VIDEO: Stephen Moyer Talks About Vampire Mystique

October 16, 2009 by  

Anna Paquin Stephen MoyerA relaxed Stephen Moyer (True Blood‘s Bill Compton) sat down for a charming and insightful interview with Empire Magazine’s Helen O’Hara to talk about the appeal of vampires and the popularity of Alan Ball‘s hit HBO TV vampire series True Blood, now debuting Season One on UK Channel 4.

While most media outlets have been discussing the “vampire phenomenon” or the “resurgence” of vampires, Stephen disagrees that it’s anything new, saying:

For me, vampires never went away, did they? I mean, you know, these novels were being written in 2001…and certainly, eh, Stephenie Meyer’s books were 2003 I think they began, and they were already bestsellers before they came, and so I don’t think that the vampire idea ever disappeared.

Stephen also says that it’s possible that the current recession might have a hand in making True Blood such a popular television show:

But I’ve read lots of interesting things about how…in a recession, people really go for escapist drama as opposed to, as opposed to just, for want of a better word, kitchen sink drama, and I think they like to be taken away from their real lives.

What is it that he feels people are looking for in vampires? Stephen says that the vampire mystique is often about a specific kind of escapism:

Somebody just said to me in an interview, [speaking with a French accent] “Eh, don’t you think you could just take ‘vampire‘ away and just put ‘sex’? Don’t you think ‘vampire‘ just means ‘sex’?” And I go, “No! I do not!” and then I thought, “Well, actually, he’s not far wrong.” [laughs] And taking that point, I think that what’s interesting about it is that vampires are usually, from a cultural standpoint, a count or somebody…from the 18th, 17th, 19th century who has come from a…lordly background or that’s looking for eternal life, you know, so they’re well mannered and they’re…courtly virtue, and they treat women with a certain respect that perhaps is missing in today’s society. But, they have a power and a physicality and a darkness and a brooding kind of element that is, that could take any woman and ravish her on the spot, so it’s that kind of…yin and yang, that kind of push and pull, that, you know, ‘I’m going to be treated with respect, but you can take me as well.’  So, which might not be very PC, but I think that there’s a lot of truth in it.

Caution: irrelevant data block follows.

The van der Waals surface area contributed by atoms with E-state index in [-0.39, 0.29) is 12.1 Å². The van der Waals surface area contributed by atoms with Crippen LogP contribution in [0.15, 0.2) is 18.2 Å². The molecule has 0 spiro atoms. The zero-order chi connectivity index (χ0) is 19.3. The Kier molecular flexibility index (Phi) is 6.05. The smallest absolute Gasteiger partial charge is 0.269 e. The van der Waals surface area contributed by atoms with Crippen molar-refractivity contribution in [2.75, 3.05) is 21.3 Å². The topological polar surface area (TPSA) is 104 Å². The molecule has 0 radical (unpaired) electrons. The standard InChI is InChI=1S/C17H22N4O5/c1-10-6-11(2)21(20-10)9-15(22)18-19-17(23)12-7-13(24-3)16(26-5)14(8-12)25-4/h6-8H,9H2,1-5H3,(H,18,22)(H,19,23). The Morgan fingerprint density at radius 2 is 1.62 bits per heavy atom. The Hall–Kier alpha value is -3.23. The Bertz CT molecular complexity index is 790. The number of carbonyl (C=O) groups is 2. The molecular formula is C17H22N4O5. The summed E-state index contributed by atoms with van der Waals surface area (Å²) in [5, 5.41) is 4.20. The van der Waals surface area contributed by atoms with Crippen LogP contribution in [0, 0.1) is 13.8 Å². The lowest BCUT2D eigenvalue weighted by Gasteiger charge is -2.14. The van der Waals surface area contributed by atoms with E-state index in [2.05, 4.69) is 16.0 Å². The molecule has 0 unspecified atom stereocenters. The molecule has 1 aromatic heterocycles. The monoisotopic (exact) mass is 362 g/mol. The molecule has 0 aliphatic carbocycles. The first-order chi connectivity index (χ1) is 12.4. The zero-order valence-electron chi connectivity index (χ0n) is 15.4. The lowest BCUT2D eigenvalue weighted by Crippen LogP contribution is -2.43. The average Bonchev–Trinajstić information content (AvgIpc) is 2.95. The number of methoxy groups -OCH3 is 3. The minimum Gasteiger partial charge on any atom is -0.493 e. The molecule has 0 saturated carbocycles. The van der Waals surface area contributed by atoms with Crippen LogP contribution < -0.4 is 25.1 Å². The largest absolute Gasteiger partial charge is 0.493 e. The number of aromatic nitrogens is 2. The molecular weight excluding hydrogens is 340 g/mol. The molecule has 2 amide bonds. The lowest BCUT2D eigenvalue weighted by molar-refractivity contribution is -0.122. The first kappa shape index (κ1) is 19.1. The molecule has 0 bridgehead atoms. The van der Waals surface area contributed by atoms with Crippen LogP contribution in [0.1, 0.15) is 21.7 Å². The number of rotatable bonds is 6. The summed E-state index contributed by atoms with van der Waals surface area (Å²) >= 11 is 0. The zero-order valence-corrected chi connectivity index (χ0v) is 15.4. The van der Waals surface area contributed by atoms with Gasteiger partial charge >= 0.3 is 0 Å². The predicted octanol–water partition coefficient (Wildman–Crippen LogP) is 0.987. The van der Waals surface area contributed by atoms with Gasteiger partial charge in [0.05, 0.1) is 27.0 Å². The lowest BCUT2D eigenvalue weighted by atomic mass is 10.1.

True Blood, says Stephen, is not all just about “sex, sex, sex”, however. He sees in the show a metaphor for

“a minority, an outsider, coming into society and, and showing, trying to live a normal life, which can be a metaphor for homosexuality or the civil rights movement or whatever metaphor you want to bring to the table. So I think that there’s so many things that are interesting in relation to our society that, eh, that it seems very fashionable and vogueish.”

Contrasting the characters from Stephenie Meyer’s Twilight series with those of the Charlaine Harris‘ inspired HBO’s True Blood vampire series, Stephen says:

“If I had a teenage daughter, and she wanted to read Twilight, I’d be really pleased, because that is a relationship about chastity and about respect. And, and, and, Edward respects Bella, isn’t it? And he treats her with, with utmost care. And I think that’s a great, em, example to young people. True Blood ain’t like that. [laughs] True Blood‘s about, em, True Blood‘s about what it’s really like in the human world. And people, people fight and they argue and there’s sex and there’s drug addiction and there’s darkness and there is a lot of comedy, you know? I think it’s, if you like to think Twilight’s from, I don’t know, 13, 14, 15 to 25. True Blood goes on from there to every single eschelon of society.”

And it’s not just young viewers who are captivated by the vampire drama. Stephen says that “Something like 30 percent of our viewers are over 55. That is a very high statistic.”

However, while viewers his mother’s age might enjoy the show, Stephen laughingly says, “I wouldn’t want to watch it with my mum. I think it would be a bit, bit much. A few, em, a few lines crossed there that maybe don’t need to be crossed.”

You can watch Stephen in the video interview, which is always a delight to listen to him speak.

SOURCE: Empire

(Photo credit: HBO Inc.)